Ok, we’re not in the Super Bowl. But at least we still get to DRINK during the Super Bowl! Today’s we’ve got Brendan’s picks for every part of the game!
There are only a few days left until the big game (I have to call it ‘the big game’ lest we get an unpleasant phone call from the NFL’s trademark department), and two questions are on everyone’s mind. First, why the hell aren’t the Patriots playing; and second, what on earth do I drink during the game?
As to the first, lousy offensive line play with a dollop of Ed Hochuli’s home cooking explains it pretty well. For the second… Let’s start by narrowing it down a bit. First, as you might have guessed from the fact that the beer guy’s writing this post, I’m going to suggest beer. Beer and football have gone hand in hand ever since that first Sunday when someone at a marketing department in St. Louis looked out over the Cardinals’ field and thought “What a wonderful game this is. If only there were some way to slather it in patriotic bunting and even more faux masculinity, preferably in exchange for money…”
Fortunately, there are far better reasons to drink beer during a ballgame than the fear of “losing one’s man card,” whatever that means. Beer’s versatile with food, especially of the greasy/spicy varieties common to football viewing. It’s lower in alcohol than wine or spirits, making it a wiser choice for drinking over the course of thirty minutes of game and five hours of ads. So with those in mind, let’s discuss what you should be drinking on Sunday.
Pregame: In the run-up to the game, it’s traditional to have a beer or five while watching sports analysts make the same points they’ve been making for two straight weeks, but really loudly this time. It’s also generally the time when last-minute cooking prep occurs. Given the relative strain of these endeavors, it’s best to go with something light and hydrating early on. A perfect choice is the Von Trapp Pilsner. Light, crisp, and sessionable, it’s everything you need to lay down the base for the rest of the evening.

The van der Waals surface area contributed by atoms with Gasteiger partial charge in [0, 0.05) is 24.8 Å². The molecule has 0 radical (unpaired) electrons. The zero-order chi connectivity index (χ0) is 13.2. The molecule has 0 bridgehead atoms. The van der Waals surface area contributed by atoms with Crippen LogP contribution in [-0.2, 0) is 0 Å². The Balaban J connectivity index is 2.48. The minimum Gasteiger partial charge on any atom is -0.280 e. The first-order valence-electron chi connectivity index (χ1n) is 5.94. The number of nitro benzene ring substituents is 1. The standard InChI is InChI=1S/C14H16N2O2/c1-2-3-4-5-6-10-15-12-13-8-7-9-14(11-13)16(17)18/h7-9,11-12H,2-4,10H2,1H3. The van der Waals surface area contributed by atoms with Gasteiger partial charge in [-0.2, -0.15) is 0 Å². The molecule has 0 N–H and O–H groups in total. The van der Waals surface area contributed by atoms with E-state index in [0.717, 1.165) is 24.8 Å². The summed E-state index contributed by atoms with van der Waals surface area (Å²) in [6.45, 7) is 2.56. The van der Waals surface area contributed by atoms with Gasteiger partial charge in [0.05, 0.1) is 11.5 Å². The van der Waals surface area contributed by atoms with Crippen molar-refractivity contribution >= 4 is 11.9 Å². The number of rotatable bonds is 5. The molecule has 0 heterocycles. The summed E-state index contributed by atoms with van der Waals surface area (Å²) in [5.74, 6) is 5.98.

First half: If the Broncos’ last attempt at the Lombardi is any indication, this is the portion of the game where the Panthers will put up 24 points in a hurry. This should be rather enjoyable, and demands a beer with robust flavor to complement celebratory cheese dip. I’d go with Smuttynose Durty, a hoppy brown ale with just enough alcohol to be interesting and a terrific balance of roasty malt and piney hop.
Halftime: This year’s halftime concert is billed as “Coldplay featuring Beyonce,” which is sort of an odd way to say “Beyonce, and also these dudes will I guess be on stage.” Regardless, it’s a time devoted in most households to the making of whatever will serve as dinner. Burgers, wings, all the rich protein that will sustain you through the second half. It’s the ideal time for a Notch Cerne Pivo, a sessionable black lager. Richly flavored, dark, and very light in body, it’s a perfect pairing for rich food.
Second half: At this point, the game will have either completely gotten out of hand, or will be a hard-fought battle for the championship. Either way, it’s a good time to settle in and nurse something big and malty. Jack’s Abby Saxonator is an excellent way to go. Laden with notes of raisin, molasses, and rum, with just a hint of smoke, it’s definitely a sipper. It also has a sneaky tendency to hit you in the knees, so be slightly on guard in the fourth quarter.
Postgame: Eventually, a winner will be crowned, a trophy awarded, and it’ll be time for bed. Before turning in for the night, congratulate yourself on a game well-watched with a quick pour of Glendalough Double Barrel Whiskey. A small-batch Irish whiskey that spends three and a half years in bourbon casks before moving into a sherry barrel to finish, it’s a smooth drink that will pair perfectly with the end of the evening. Ideally only needs a single ice cube, but if you wish to garnish it with a teardrop or two from the helmet of #18, that wouldn’t go amiss.